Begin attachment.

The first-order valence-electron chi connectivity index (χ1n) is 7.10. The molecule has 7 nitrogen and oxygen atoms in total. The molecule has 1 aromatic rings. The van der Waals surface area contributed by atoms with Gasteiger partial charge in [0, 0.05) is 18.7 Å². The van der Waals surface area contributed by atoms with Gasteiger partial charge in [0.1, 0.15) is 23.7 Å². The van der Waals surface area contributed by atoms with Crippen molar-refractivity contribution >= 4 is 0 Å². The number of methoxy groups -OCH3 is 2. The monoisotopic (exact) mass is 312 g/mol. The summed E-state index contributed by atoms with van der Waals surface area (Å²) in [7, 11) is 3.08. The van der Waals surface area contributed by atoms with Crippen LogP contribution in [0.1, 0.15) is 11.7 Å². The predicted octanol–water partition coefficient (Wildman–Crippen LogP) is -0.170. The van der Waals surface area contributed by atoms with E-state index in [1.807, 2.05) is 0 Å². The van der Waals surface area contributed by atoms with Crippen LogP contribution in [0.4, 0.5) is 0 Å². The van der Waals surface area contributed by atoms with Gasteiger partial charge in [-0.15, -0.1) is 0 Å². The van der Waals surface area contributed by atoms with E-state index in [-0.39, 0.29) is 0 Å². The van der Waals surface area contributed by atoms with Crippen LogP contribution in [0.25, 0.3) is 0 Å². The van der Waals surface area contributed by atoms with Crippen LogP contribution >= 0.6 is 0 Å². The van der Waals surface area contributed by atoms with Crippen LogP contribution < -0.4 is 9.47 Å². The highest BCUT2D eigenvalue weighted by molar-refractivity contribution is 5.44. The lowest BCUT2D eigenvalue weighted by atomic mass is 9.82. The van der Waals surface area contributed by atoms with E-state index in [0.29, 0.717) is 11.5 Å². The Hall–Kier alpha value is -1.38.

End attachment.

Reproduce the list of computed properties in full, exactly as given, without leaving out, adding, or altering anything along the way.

The first-order valence-electron chi connectivity index (χ1n) is 7.10. The molecule has 7 nitrogen and oxygen atoms in total. The molecule has 1 aromatic rings. The van der Waals surface area contributed by atoms with Gasteiger partial charge in [0, 0.05) is 18.7 Å². The van der Waals surface area contributed by atoms with Gasteiger partial charge in [0.1, 0.15) is 23.7 Å². The van der Waals surface area contributed by atoms with Crippen molar-refractivity contribution >= 4 is 0 Å². The number of methoxy groups -OCH3 is 2. The monoisotopic (exact) mass is 312 g/mol. The summed E-state index contributed by atoms with van der Waals surface area (Å²) in [7, 11) is 3.08. The van der Waals surface area contributed by atoms with Crippen LogP contribution in [0.1, 0.15) is 11.7 Å². The predicted octanol–water partition coefficient (Wildman–Crippen LogP) is -0.170. The van der Waals surface area contributed by atoms with E-state index in [1.807, 2.05) is 0 Å². The van der Waals surface area contributed by atoms with Crippen LogP contribution in [0.4, 0.5) is 0 Å². The van der Waals surface area contributed by atoms with Gasteiger partial charge in [-0.15, -0.1) is 0 Å². The van der Waals surface area contributed by atoms with E-state index in [-0.39, 0.29) is 0 Å². The van der Waals surface area contributed by atoms with Crippen LogP contribution in [0.25, 0.3) is 0 Å². The van der Waals surface area contributed by atoms with Crippen LogP contribution >= 0.6 is 0 Å². The van der Waals surface area contributed by atoms with Crippen LogP contribution < -0.4 is 9.47 Å². The highest BCUT2D eigenvalue weighted by molar-refractivity contribution is 5.44. The lowest BCUT2D eigenvalue weighted by atomic mass is 9.82. The van der Waals surface area contributed by atoms with E-state index in [0.29, 0.717) is 11.5 Å². The Hall–Kier alpha value is -1.38.